Old Post clock tower restoration a community-driven project

The success of a fundraising effort was celebrated and a new endeavour was announced at The Old Post Centre for Business and Creativity here on Oct. 20.

Michael and Susan Hendrick, owners of the former Harriston post office building, held a celebration at South Street Café for major donors to a campaign to restore the clock tower and bell at the historic building. 

The exterior of the tower has been restored, the clock is now ticking and it’s just a matter of weeks before the bell will ring out once again.

About a year ago the Hendricks purchased the landmark, which had been under-utilized and fallen into disrepair since Canada Post moved operations out of the building in the mid-1980s. 

Spaces in the building have been quickly filling up, with an engineering firm, public relations business, hair salon and Perth-Wellington MP John Nater all now operating out of the facility. 

The building has been renovated inside and out, including restoration of the clock tower that has made the building the easily-recognized centrepiece of Harriston’s downtown for more than a century.

“A lot of things have happened in under a year … it’s almost surreal,” Michael Hendrick told the gathering, as he thanked contributors to the clock tower project. 

He said only about $1,300 remains to be raised from the original goal of $17,500.

“It’s a community-minded  contribution,” he added. “Getting that clock ticking, the bell ringing, which will be Dec. 3, creates excitement and enthusiasm for our downtown core for seeing the post office become a hub.”

Hendrick said the decision to restore to working order the four-sided clock and the bell located on the roof was community-driven.

“The community has spoken to us very clearly,” he explained. “We originally thought okay, bell on the top … take it down, we’ll show it, it will look nice and we’ll have a plaque beside it. 

“Quickly we were challenged in that effort by community members who came up and said, ‘This is our bell. This is our post office. We want it to ring because that’s what it did, and this is what it meant to me.’

“So, listening to that message, as a consequence the fundraiser was created, and we’re going to achieve all those goals.”

The Oct. 20 event included a tour of the Old Post.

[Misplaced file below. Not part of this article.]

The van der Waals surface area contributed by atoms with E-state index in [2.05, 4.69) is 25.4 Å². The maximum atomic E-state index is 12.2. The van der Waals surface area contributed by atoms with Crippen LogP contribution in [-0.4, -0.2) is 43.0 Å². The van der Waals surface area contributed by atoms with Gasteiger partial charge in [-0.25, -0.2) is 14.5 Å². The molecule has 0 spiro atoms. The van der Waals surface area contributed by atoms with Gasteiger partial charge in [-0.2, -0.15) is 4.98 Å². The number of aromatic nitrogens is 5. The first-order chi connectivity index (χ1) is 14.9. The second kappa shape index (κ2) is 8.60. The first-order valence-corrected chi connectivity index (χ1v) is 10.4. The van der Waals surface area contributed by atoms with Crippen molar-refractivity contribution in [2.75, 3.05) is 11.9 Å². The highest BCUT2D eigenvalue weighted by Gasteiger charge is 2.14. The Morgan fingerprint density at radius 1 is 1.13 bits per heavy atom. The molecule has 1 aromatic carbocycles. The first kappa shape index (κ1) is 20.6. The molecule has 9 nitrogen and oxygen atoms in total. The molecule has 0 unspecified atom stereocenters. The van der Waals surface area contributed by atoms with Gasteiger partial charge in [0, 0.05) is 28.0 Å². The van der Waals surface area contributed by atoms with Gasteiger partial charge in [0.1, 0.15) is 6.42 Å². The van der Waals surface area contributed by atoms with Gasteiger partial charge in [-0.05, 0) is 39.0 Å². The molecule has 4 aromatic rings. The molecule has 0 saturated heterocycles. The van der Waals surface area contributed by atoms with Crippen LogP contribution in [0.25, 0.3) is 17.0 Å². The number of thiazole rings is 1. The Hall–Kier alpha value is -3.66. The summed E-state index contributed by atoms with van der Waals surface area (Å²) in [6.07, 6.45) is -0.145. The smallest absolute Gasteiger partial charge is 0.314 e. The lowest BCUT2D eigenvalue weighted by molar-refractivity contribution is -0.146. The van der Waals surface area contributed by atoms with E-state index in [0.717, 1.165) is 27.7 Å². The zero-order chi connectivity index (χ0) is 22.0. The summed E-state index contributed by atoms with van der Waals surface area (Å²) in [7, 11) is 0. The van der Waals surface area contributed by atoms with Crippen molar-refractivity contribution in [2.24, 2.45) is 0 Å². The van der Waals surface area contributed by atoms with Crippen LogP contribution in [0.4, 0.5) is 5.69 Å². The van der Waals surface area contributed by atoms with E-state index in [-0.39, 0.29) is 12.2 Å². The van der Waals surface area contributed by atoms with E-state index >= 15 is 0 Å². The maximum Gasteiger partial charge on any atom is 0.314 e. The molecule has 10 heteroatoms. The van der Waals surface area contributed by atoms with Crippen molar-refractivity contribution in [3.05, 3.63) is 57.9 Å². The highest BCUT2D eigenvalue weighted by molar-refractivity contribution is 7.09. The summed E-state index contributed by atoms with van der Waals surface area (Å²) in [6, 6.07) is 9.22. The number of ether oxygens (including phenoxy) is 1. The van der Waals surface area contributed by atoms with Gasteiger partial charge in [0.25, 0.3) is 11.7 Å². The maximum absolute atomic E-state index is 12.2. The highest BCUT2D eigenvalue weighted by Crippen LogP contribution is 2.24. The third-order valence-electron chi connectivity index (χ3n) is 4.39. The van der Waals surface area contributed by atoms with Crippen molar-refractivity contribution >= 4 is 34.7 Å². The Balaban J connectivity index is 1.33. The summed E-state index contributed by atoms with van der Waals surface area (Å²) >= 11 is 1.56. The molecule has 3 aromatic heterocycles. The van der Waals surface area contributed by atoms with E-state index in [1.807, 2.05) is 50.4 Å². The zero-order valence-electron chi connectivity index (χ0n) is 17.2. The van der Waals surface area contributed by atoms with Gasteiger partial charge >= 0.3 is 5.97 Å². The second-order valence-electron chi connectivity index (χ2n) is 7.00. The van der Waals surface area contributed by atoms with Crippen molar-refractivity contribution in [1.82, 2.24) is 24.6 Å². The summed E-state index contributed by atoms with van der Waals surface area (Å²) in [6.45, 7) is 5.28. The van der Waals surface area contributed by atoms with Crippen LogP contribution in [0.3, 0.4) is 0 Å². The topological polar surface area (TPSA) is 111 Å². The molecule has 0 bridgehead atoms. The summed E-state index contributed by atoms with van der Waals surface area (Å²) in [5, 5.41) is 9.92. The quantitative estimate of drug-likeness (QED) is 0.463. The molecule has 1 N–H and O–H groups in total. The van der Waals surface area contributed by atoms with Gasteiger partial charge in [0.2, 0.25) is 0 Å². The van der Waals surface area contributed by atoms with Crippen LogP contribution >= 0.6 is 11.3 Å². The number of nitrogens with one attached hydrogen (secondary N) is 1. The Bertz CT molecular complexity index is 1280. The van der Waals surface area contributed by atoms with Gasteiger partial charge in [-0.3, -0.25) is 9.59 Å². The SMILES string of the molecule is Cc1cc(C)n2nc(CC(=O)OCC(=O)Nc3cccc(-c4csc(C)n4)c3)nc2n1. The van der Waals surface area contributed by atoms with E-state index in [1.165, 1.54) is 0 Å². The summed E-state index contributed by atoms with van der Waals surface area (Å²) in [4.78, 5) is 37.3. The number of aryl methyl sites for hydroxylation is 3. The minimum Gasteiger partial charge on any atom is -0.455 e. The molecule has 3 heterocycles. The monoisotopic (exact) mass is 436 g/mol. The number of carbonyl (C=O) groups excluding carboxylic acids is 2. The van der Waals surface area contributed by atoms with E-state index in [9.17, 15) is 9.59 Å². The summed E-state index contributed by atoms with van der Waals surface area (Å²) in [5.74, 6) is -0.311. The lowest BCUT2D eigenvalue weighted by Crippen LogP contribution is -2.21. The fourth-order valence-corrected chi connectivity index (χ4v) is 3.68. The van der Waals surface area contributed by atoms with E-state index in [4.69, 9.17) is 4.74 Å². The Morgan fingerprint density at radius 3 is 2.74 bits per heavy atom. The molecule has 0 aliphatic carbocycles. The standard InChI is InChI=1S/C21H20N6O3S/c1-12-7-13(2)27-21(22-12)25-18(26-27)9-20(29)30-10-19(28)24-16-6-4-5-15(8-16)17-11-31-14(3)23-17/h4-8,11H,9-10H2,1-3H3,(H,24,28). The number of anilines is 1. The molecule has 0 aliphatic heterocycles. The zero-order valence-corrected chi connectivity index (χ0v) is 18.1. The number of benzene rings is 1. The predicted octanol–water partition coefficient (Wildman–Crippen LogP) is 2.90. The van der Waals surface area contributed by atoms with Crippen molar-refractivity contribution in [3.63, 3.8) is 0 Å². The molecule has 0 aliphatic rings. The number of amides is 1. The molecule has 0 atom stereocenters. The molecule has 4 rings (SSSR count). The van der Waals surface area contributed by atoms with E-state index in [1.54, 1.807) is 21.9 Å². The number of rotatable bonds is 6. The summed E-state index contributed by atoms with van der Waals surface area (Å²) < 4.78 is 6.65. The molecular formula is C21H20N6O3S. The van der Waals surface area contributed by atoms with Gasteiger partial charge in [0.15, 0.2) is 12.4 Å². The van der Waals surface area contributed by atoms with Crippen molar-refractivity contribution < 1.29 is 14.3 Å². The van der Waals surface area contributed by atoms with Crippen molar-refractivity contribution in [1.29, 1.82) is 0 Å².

The approximately 30 people in attendance had a chance to see the many unique features of the building, including the clockworks restored by Doug Harkes of Gorrie and a stained-glass skylight, installed by Harriston craftsman Tony Hale, who did much of the fine detail work on the project.

Hendrick noted the clock restoration would have been extremely expensive without Harkes’ ingenuity. 

For example, the actuator for the bell “is a little red box probably constructed in 1955,” said Hendrick, adding a replacement was quoted at $2,500.

“Well, the MacGyver and clock-master rebuilt that red box for probably one one-hundredth of that cost,” Hendrick said.

“With all these people contributing, it truly makes the post office exceptional and that’s the reason people are going to stop. 

“That’s the reason people are going to come in, because it’s not just a building, it’s an exceptional building that has all these features that are going to invite people in,” said Hendrick.

Previously announced plans for the business and arts hub include an artists co-operative and a recording studio in the basement level. 

The Oct. 20 tour wrapped up with an announcement of plans for the third floor attic area, which is still under renovation.

Hendrick said the third floor would be turned into an “escape room” a popular activity in which participants solve puzzles and uncover clues in order to escape a locked room.

“We believe if you were to have an escape room here, the features are so darn compelling that it would be the best and most awesome escape room in Ontario; because we have a clock, we have a bell, we have a tower, we have all these natural variables that would add to that experience,” stated Hendrick, noting the target is to open the facility sometime in 2017.

“We believe it will bring people from outside our community and within our community to the Post. And it fits with our vision of the Post as a place for business and creativity.”